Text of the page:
While this winter's weather continues to makes wild swings, local health officials offer warnings about conditions that can occur when temperatures dip.
Hypothermia is one of the serious health problems that can be caused by exposure during cold weather. If a person's body temperature drops below 95 degrees Fahrenheit, seek immediate medical attention.
"When exposed to cold weather, our bodies lose heat faster than it can be produced which could result in bodily injury, illness, and even death," said Pamela B. Creekmur, Prince George's County's health officer.
Symptoms of mild cases of hypothermia include uncontrollable shivering and pale, cold skin. More serious signs include confusion or sleepiness, slurred speech, shallow breathing, weak pulse, stiffness in the arms or legs and poor control over body movements.
For those who suffer from poor circulation, and others who aren't properly dressed for the wintry season, frostbite can occur without a person being cognizant of what's taking place. It's the freezing and destruction of body tissue which is likely to occur any time skin temperature falls below 32 degrees Fahrenheit. Toes, fingers, ears, cheeks and the tip of the nose are the areas of the body that are most likely to freeze. The danger increases when extremities become wet.
Signs of frostbite include gradual numbness, hardness and paleness, pain and tingling following warming as well as skin color changing to purple. Health experts advise never to massage or rub frostbitten areas as this may cause further damage to the skin.
One should contact a doctor or call 911 if serious symptoms are present. "Until help arrives or the person is seen by a doctor, move the person to a warm room, warm the body with dry layers of blankets or clothing, and give warm beverages," the health department advises.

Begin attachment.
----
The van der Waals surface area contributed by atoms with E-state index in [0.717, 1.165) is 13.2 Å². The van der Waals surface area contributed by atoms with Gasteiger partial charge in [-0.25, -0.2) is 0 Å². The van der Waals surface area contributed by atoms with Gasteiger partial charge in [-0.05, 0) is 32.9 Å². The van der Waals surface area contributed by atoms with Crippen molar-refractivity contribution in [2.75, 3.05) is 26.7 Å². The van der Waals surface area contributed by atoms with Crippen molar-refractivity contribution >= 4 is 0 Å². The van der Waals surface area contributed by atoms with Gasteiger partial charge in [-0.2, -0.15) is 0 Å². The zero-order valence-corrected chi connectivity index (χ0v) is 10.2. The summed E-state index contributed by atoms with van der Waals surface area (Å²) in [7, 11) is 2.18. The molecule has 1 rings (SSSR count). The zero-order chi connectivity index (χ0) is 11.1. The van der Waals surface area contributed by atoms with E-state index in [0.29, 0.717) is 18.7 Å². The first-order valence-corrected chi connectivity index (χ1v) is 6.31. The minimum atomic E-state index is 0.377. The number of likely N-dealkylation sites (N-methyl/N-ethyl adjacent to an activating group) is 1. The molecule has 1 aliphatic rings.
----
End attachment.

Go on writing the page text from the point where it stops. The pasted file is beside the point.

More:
Douglas Mayo, chairman of Prince George's Hospital Center's Emergency Department, said temperatures don't have to reach freezing to be dangerous. Prolonged exposure to temperatures hovering above 32 degrees Fahrenheit can be potentially hazardous to one's health. However those who are active when they are outdoors in frigid weather – using their muscles by running, skiing or snowboarding – are less likely to run into trouble, he said.
"Sitting still you can get in trouble a lot quicker," said Mayo.
Those most vulnerable to hypothermia and frostbite are the homeless, substance abusers, those with mental health illnesses and the elderly. In addition, individuals with diabetes and vascular issues are also at risk, he said.
He said severe hypothermia results in a "clouding of the mind," which may make some people less aware of what is happening to their bodies.
Mayo said he wasn't aware of any hypothermia or frostbite cases coming through his emergency department this winter. However, the public should take precautions.
The Prince George's County Health Department suggests local residents check up on elderly relatives and neighbors to ensure they have adequate heat and protection from the cold.
"We want to remind residents to dress in layers, wear mittens versus gloves and to cover your head when outside for significant periods of time" said Creekmur. "These are just a few of the simple ways to prevent illness that may result from extreme cold weather conditions."
The health department also offers the following winter weather health tips: Cover the head. As much as 50 percent of body heat is lost through the head. Wear several layers of lightweight, loose-fitting clothing. The air between the layers acts as insulation to keep one's body warmer. Cover one's mouth with a scarf to protect lungs from direct, extremely cold air. Cover ears and the lower part of the face as well. Wear mittens rather than fingered gloves. The close contact of fingers helps to keep hands warm. Wear warm leg coverings and heavy socks or two pairs of lightweight socks. Wear waterproof boots or sturdy shoes to keep feet warm and dry.